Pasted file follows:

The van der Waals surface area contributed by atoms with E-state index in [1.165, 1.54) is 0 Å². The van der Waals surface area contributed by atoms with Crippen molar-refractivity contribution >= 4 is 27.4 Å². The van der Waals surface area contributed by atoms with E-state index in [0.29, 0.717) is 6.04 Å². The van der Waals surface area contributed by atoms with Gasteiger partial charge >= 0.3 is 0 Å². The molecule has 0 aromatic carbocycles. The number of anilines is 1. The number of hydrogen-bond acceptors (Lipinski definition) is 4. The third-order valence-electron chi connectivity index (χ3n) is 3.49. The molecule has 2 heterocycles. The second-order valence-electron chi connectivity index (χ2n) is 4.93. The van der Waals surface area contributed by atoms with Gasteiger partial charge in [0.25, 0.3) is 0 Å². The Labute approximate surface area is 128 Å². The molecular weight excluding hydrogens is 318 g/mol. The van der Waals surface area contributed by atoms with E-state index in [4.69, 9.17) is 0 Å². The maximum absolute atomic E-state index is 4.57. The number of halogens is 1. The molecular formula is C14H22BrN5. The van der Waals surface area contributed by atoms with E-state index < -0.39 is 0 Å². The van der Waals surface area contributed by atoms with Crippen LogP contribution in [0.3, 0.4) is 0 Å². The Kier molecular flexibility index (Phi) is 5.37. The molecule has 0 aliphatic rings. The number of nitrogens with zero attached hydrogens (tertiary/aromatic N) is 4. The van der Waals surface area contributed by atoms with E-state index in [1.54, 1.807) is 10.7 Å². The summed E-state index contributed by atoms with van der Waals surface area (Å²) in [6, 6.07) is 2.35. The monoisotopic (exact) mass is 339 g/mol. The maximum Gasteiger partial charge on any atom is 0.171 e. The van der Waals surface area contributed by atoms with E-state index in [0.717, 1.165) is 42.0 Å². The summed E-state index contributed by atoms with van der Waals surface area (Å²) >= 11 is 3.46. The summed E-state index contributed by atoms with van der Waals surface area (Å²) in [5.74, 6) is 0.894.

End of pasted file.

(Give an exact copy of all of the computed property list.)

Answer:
The van der Waals surface area contributed by atoms with E-state index in [1.165, 1.54) is 0 Å². The van der Waals surface area contributed by atoms with Crippen molar-refractivity contribution >= 4 is 27.4 Å². The van der Waals surface area contributed by atoms with E-state index in [0.29, 0.717) is 6.04 Å². The van der Waals surface area contributed by atoms with Gasteiger partial charge >= 0.3 is 0 Å². The molecule has 0 aromatic carbocycles. The number of anilines is 1. The number of hydrogen-bond acceptors (Lipinski definition) is 4. The third-order valence-electron chi connectivity index (χ3n) is 3.49. The molecule has 2 heterocycles. The second-order valence-electron chi connectivity index (χ2n) is 4.93. The van der Waals surface area contributed by atoms with Gasteiger partial charge in [0.25, 0.3) is 0 Å². The Labute approximate surface area is 128 Å². The molecular weight excluding hydrogens is 318 g/mol. The van der Waals surface area contributed by atoms with E-state index in [4.69, 9.17) is 0 Å². The maximum absolute atomic E-state index is 4.57. The number of halogens is 1. The molecular formula is C14H22BrN5. The van der Waals surface area contributed by atoms with E-state index < -0.39 is 0 Å². The van der Waals surface area contributed by atoms with Crippen LogP contribution in [0.3, 0.4) is 0 Å². The Kier molecular flexibility index (Phi) is 5.37. The molecule has 0 aliphatic rings. The number of nitrogens with zero attached hydrogens (tertiary/aromatic N) is 4. The van der Waals surface area contributed by atoms with E-state index in [1.54, 1.807) is 10.7 Å². The summed E-state index contributed by atoms with van der Waals surface area (Å²) in [6, 6.07) is 2.35. The monoisotopic (exact) mass is 339 g/mol. The maximum Gasteiger partial charge on any atom is 0.171 e. The van der Waals surface area contributed by atoms with E-state index in [0.717, 1.165) is 42.0 Å². The summed E-state index contributed by atoms with van der Waals surface area (Å²) >= 11 is 3.46. The summed E-state index contributed by atoms with van der Waals surface area (Å²) in [5.74, 6) is 0.894.